• Two casts for which you need to know that true is converted to 1 and false to 0 (or are those function calls?). This might be common, but it's something people aren't always aware of, or aware that the language guarantees that. (That is if you're indeed using a built-in cast in this example - if it's a custom function call, then that needs to be known too)
  • Then you have to figure out what the result of that - operation will be in what circumstances. Pretty basic maths, but needs a few brain cycles more than the trivial if/else cascade.

As for the second version could somehow be more efficient? I don't think so. In fact, it might be not only less efficient, but not behave the same way as the first. X is evaluated twice (so potentially more expensive). If the evaluation of X has side-effects, the two versions aren't equivalent.

(And let's not mention C-type macros that could break the second version while the first works, or the issues with un-sequenced operations your second version could entail in C and C++ because of that double evaluation in a single statement - I don't think that's the point of your question here.)

tl;dr: less lines of code does not mean more efficient. Your code should be written so that it can be efficiently maintained. Your compiler/runtime/interpreter will take care of the dirty work of optimizing as long as you've chosen the right algorithms and data structures and expressed them clearly in your language.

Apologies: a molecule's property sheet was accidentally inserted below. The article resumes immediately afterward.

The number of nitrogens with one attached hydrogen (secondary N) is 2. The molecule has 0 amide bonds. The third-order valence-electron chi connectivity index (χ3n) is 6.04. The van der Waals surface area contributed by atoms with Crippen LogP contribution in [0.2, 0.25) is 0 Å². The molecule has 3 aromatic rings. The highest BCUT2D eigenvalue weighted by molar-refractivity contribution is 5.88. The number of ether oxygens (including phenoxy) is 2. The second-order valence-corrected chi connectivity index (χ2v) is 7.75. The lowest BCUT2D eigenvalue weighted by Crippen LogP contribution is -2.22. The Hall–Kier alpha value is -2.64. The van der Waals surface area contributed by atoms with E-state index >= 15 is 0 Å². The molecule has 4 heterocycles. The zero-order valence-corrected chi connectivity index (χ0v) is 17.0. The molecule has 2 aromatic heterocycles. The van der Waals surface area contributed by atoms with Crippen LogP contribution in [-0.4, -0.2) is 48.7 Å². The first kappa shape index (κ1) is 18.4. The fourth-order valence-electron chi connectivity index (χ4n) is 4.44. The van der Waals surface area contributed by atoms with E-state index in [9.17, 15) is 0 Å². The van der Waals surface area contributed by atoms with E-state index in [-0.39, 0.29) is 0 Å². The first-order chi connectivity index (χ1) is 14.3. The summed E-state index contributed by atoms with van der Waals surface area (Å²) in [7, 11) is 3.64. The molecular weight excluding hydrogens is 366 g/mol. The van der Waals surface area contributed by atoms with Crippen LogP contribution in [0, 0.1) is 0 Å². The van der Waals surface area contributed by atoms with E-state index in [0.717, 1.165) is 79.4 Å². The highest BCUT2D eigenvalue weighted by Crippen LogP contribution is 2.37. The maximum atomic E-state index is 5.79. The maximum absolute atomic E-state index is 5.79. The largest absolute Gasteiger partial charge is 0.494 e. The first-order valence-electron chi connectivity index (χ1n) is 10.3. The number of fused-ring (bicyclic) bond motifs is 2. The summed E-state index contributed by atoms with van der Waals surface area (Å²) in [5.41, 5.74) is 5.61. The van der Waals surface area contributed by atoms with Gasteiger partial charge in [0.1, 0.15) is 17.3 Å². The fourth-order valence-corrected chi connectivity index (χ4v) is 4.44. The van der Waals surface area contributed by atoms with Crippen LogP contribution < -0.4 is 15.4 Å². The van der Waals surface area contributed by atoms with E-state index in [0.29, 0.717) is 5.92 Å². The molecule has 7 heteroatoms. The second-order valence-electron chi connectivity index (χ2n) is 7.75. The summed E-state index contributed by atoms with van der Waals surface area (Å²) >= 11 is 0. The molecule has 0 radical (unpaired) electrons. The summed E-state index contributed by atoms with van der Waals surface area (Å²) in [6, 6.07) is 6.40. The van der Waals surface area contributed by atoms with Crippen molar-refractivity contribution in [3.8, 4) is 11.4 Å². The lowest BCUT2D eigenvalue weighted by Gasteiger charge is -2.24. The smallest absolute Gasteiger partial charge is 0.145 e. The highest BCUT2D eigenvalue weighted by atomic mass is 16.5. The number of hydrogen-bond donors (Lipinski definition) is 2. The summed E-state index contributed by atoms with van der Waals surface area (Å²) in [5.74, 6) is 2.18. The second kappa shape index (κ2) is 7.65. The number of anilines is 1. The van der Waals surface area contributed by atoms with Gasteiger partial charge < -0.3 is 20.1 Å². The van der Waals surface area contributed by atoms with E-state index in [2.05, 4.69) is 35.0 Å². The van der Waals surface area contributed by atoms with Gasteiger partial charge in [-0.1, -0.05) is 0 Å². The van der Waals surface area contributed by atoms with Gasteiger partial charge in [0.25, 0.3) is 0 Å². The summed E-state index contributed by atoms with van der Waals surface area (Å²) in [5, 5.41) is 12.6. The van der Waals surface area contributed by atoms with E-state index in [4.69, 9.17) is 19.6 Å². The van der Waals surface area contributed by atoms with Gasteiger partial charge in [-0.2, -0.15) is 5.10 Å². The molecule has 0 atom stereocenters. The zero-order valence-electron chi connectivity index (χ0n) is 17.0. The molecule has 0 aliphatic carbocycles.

share|improve this answer
    
+1 for emphasising maintenance –  SpacedMonkey Mar 24 '13 at 10:43
    
Thank you, i knew that the if/else chain was the more readable approach, but i was unsure of which was more efficient, and i hadn't thought of the ramifications of the double X evaluation or operator precedence. –  kris welsh Mar 25 '13 at 8:47
add comment

Is this approach less resource intensive?

I wrote two simple bits of C and looked at the dissassembly of each.

#include <stdio.h>

int main(int argc, const char * argv[])
{
    char x = argv[1][0] == 't';
    char y = argv[1][1] == 't';
    int foo;

    if(x) {
        foo = 50;
    } else if (y) {
        foo = -50;
    } else {
        foo = 0;
    }

    printf("%d",foo);
    return 0;
}

and

#include <stdio.h>

int main(int argc, const char * argv[])
{
    char x = argv[1][0] == 't';
    char y = argv[1][1] == 't';
    int foo = ( x - (!x && y) ) * 50;

    printf("%d",foo);
    return 0;
}